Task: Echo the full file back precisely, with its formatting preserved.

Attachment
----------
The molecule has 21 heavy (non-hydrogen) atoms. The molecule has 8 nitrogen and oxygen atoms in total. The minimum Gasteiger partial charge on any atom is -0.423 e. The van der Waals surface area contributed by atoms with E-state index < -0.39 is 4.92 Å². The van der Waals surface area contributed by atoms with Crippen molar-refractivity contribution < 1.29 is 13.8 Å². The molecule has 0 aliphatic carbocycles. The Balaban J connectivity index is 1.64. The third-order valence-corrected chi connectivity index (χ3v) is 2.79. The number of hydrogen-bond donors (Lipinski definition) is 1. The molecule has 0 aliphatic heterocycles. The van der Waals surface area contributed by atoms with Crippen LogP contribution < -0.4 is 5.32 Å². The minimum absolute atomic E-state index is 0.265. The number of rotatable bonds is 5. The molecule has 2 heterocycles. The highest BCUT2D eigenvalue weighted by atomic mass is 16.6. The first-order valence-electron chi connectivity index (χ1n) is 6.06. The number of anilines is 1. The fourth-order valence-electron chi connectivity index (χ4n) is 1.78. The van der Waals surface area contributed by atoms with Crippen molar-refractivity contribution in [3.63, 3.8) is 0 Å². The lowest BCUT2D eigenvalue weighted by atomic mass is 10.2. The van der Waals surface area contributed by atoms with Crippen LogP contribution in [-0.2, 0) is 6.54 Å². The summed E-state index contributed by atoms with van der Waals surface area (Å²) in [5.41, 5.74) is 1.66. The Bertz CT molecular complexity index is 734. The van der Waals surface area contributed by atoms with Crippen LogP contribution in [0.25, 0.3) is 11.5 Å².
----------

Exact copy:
The molecule has 21 heavy (non-hydrogen) atoms. The molecule has 8 nitrogen and oxygen atoms in total. The minimum Gasteiger partial charge on any atom is -0.423 e. The van der Waals surface area contributed by atoms with E-state index < -0.39 is 4.92 Å². The van der Waals surface area contributed by atoms with Crippen molar-refractivity contribution < 1.29 is 13.8 Å². The molecule has 0 aliphatic carbocycles. The Balaban J connectivity index is 1.64. The third-order valence-corrected chi connectivity index (χ3v) is 2.79. The number of hydrogen-bond donors (Lipinski definition) is 1. The molecule has 0 aliphatic heterocycles. The van der Waals surface area contributed by atoms with Crippen LogP contribution < -0.4 is 5.32 Å². The minimum absolute atomic E-state index is 0.265. The number of rotatable bonds is 5. The molecule has 2 heterocycles. The highest BCUT2D eigenvalue weighted by atomic mass is 16.6. The first-order valence-electron chi connectivity index (χ1n) is 6.06. The number of anilines is 1. The fourth-order valence-electron chi connectivity index (χ4n) is 1.78. The van der Waals surface area contributed by atoms with Crippen molar-refractivity contribution in [3.63, 3.8) is 0 Å². The lowest BCUT2D eigenvalue weighted by atomic mass is 10.2. The van der Waals surface area contributed by atoms with Crippen LogP contribution in [-0.2, 0) is 6.54 Å². The summed E-state index contributed by atoms with van der Waals surface area (Å²) in [5.41, 5.74) is 1.66. The Bertz CT molecular complexity index is 734. The van der Waals surface area contributed by atoms with Crippen LogP contribution in [0.25, 0.3) is 11.5 Å².